How To Use an AED

An automated external defibrillator (AED) is a portable device that can save someone’s life during cardiac arrest. It’s a convenient yet simple way to provide a patient with an electric shock when their heart has stopped pumping. You will find AEDs in malls, offices, venues, transportation terminals, public buildings, fitness centers, and other populated areas. If you find someone unconscious, grab the closest AED available or have someone grab it for you. The device may literally save someone’s life.

Steps to use an AED

Even though an AED is complex and technical, it is actually very easy and safe to use. Most people including children should be able to use an AED at ease. All rescuers have to do is follow the steps that are vocally and visually presented upon turning on the device. The instructions are very straightforward, so don’t worry about getting confused.


Before using an AED, have bystanders help you with the first couple of steps to minimize the amount of time wasted. The quicker you can use the AED to evaluate the patient’s heart rhythm and provide them with an electric shock if needed, the better. If you don’t have bystanders around, scream for help as loud as you can while getting started with the following the steps:

  1. Call for emergency help. When using an AED, it will remind you to call for emergency help. So, if you haven’t done so already, call for emergency services before using the AED.
  2. Remove all clothing from the patient’s chest. You’ll need to remove all the clothing from the patient’s chest, even if that means ripping and tearing apart their clothing. Once the chest is exposed, you’ll need to ensure that the area is dry. At most, the chest can be moist, but not wet. Quickly remove or move aside all jewelry, bras, and other pieces of metal to prevent electrical burns. Don’t waste too much time with this as it is not a critical step. You’ll want to move on to the next step as quickly as possible.
  3. Shave the chest area. Very soon, you’ll be placing sticky pads on the patient’s chest, so you’ll want to shave the hair off the chest area with a razor to maximize contact between the pads and the skin. If you don’t have a razor handy, you can use scissors to cut the hair as short as you can. Although some people recommend using the pads to rip the hair off, it’s not a great solution as most AEDs only come with one set of sticky pads. For maximizing effectiveness, you’ll want the AED to be as clean and sticky as possible.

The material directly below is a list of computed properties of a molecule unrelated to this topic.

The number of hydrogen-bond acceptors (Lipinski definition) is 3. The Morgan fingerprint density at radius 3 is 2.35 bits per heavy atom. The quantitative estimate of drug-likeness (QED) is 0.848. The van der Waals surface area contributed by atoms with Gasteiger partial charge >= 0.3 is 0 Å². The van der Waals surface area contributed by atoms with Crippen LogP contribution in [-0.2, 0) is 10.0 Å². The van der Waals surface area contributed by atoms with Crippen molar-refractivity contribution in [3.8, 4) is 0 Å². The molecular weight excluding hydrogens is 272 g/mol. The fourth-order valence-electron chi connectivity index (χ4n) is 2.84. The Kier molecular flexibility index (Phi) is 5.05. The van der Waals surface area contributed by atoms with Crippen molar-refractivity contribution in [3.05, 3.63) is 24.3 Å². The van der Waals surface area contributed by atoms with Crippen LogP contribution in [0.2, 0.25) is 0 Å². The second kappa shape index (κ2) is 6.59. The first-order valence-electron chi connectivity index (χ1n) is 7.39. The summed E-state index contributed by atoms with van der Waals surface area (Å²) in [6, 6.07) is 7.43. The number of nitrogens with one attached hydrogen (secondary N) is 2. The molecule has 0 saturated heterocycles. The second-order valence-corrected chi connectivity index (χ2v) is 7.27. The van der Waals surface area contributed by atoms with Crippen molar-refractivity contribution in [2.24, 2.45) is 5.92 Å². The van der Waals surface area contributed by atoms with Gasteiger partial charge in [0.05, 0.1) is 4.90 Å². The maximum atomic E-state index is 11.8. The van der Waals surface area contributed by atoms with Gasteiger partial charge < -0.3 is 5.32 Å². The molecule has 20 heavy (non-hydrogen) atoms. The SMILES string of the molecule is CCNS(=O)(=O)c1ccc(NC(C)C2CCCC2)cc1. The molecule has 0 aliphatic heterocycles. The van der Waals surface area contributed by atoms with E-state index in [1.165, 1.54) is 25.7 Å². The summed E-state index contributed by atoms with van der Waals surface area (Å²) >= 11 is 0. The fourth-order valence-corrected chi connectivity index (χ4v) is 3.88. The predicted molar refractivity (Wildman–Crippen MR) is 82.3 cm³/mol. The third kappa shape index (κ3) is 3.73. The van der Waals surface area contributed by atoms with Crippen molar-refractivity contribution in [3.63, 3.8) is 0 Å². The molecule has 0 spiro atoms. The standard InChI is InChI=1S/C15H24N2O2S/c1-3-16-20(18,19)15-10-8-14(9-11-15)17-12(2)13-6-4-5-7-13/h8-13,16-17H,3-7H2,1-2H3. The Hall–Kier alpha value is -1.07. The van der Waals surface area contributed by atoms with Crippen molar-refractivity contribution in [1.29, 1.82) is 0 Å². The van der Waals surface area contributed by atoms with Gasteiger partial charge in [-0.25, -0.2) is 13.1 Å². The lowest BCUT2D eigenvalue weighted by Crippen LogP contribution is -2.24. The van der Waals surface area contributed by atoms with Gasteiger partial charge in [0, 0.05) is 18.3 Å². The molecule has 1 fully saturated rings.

4. Turn the AED on. Finally, turn on the AED and carefully follow all the prompted instructions. With most AEDs, you can turn them on by pressing the “On” button or by opening the front lid.
  5. Remove the pads from the packaging. Inside the AED, you’ll find one set of pads sealed inside a plastic package. This is done to prevent the pads’ adhesives from drying out. Take the pads out of the package and look at the illustrations. It’ll show you exactly where you should place each pad on the patient’s body. The illustrations should show one pad being placed under the right collar bone and the other one under the left armpit, next to the breast. Place them as accurately as possible. Since the pads are interchangeable, you don’t have to worry about placing a specific pad on the collar bone or under the left armpit.
  6. Clear for analysis. After placing the pads on the patient’s body, ensure that nobody is touching the victim. The AED will start to evaluate the patient’s heart rhythm to determine whether the patient needs an electric shock or not. Shout “Clear!” and make sure that no one is touching the patient or else the evaluation may be skewed.
  7. Clear for shock. After the evaluation is complete, the AED will advise you whether the patient requires an electric shock or not. If no shock is needed, it means that the patient is not in a critically bad state. However, you’ll still need to perform CPR on the patient until you find a pulse or until emergency help arrives. If a shock is required, the AED will state “Shock is advised.” It’ll again prompt everyone to stay clear of the patient. Just like the analysis step, you’ll want to shout “Clear!” and make sure that no one is touching the patient. Shortly, the AED will deliver the patient with an electrical shock and then prompt you to start CPR for two minutes. After two minutes, the AED will advise you that it’s going to do another evaluation.
  8. CPR. When the AED prompts you to perform CPR, leave the pads on and start giving the patient 30 chest compressions followed by 2 rescue breaths. After two minutes while you repeat the CPR cycle, the AED will prompt you that it’s going to reanalyze the patient. Repeat steps 6-8 after each analysis. Keep repeating those steps until emergency help arrives.

How an AED works

The sticky pads found in the AED have sensors which are also called electrodes. As you already know, the electrodes serve as a conduit to deliver an electric shock if needed. After placing them on the patient, the electrodes collect and send information about the patient’s heart rhythm to the built-in computer found in the AED. The computer then calculates and analyzes the information to determine whether an electric shock is needed. If an electric shock is not needed, the AED will not provide a shock under any circumstances as they’re designed to only do so when Ventricular Fibrillation is detected.